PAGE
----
The Associated Press reports on July 24 that Japanese authorities said they were almost finished with their investigation but still haven’t been given access to data from the U.S. side. The ACX Crystal, and most of its crew, were allowed to leave Japan for Thailand after repairs were finished.

Yoshinori Fukushima, spokesman for the owner of the freighter, said the captain and some crew members had stayed behind voluntarily for additional questioning.

The crash occurred on June 17 south of Tokyo off the Izu peninsula, within Japanese territorial waters. But the U.S. military holds the right to investigate its naval vessel and has not cooperated with Japan invoking the bilateral status of forces agreement.

Japanese coast guard officials said that they were still discussing possible cooperation with the U.S. side, but that nothing concrete has been decided and they could not say when a conclusion was expected.

A team of experts at the Japan Transport Safety Board is also investigating the cause of the accident. Board spokesman Katsunori Takahashi has said officials may have to compile a report of what caused the accident only with what information they have. There have been past cases in which the U.S. never cooperated, he said.

The USS Fitzgerald, by far the smaller vessel, was carrying nearly 300 crew members when the ships collided. Severe damage to the right side and bottom of the guided missile destroyer flooded the berths of 116 sailors. Navy divers found the bodies of seven sailors in the ship after it returned to the naval base at Yokosuka, near Tokyo.

Views.

Some public posts on the Internet:

* Maslow Mama‏ @MaslowMama: US declined to help investigation, because we know it was our ships error. Will we ever learn to be honest and humble?

* Lan Huynh‏ @lan__tea: I can’t wait for the answers that we, the Fitz7 family, have been waiting for. No, we will not go gentle into that good night.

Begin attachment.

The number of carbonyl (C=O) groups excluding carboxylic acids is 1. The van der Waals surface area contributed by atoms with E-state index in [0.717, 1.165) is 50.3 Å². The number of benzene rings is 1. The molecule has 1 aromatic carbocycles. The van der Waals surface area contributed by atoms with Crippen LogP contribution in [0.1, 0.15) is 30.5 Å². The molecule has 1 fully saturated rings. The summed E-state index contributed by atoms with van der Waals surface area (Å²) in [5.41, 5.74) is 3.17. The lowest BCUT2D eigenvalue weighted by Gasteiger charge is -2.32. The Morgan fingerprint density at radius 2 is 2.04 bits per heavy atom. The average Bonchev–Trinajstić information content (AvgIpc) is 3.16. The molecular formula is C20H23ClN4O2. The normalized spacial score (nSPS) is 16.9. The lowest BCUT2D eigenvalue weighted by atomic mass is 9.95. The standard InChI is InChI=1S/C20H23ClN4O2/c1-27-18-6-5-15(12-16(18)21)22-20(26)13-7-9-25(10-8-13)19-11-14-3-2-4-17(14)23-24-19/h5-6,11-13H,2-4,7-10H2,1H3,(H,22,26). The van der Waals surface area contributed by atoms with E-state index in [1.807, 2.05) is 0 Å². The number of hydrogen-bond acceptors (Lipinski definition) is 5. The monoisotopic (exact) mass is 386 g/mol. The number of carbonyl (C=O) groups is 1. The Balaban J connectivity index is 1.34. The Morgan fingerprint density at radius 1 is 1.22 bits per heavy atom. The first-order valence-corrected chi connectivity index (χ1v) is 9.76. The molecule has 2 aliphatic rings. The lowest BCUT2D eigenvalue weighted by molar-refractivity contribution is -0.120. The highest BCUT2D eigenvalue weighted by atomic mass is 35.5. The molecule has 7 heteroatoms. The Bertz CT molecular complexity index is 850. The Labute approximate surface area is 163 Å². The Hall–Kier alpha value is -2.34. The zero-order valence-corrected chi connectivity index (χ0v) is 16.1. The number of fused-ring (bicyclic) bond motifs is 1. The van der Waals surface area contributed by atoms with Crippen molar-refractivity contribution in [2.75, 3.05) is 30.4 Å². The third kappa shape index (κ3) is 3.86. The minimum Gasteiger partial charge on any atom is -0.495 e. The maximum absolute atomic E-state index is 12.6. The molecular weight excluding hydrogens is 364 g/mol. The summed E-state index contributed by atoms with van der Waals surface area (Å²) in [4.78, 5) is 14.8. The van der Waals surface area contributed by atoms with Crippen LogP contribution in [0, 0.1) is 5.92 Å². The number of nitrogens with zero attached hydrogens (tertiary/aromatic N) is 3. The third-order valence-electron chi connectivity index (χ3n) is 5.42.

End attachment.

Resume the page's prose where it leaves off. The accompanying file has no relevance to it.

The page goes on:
* @dickiewood: Well, that’s surprising…I hope that they settle (generously) with the families promptly.

* Richard Rodriguez @CaptRodriguez: Most here will realize that both parties will be found responsible. Contributory negligence is an important concept.

* Carol Caprio: Who cares what the container ship was or wasn’t doing!!! How in the world can a high tech US Warship, with the most sophisticated radar systems available, not avoid a 730′ container ship plodding along at 12-15 knots??!! Alarm bells should go off when any ship is within 2 miles of a warship.. at that distance, it would take the container ship about 10 minutes to reach the Fitz… plenty of time to accelerate or steer clear! I suspect gross incompetence of the Fitz’s night shift crew!!!

* Liberty88: The sailors/technology aboard the Fitzgerald are trained to see a mosquito on a girl’s buttocks 100 miles away. They couldn’t see a container ship 3 times the size of the Fitzgerald?!

A couple of thoughts –

1. Did the container ship have some kind of Chinese technology that disabled the Fitzgerald so that they could turn around and ram the warship?

2. Was the Fitzgerald deliberately getting in the way of container ship to engage another war?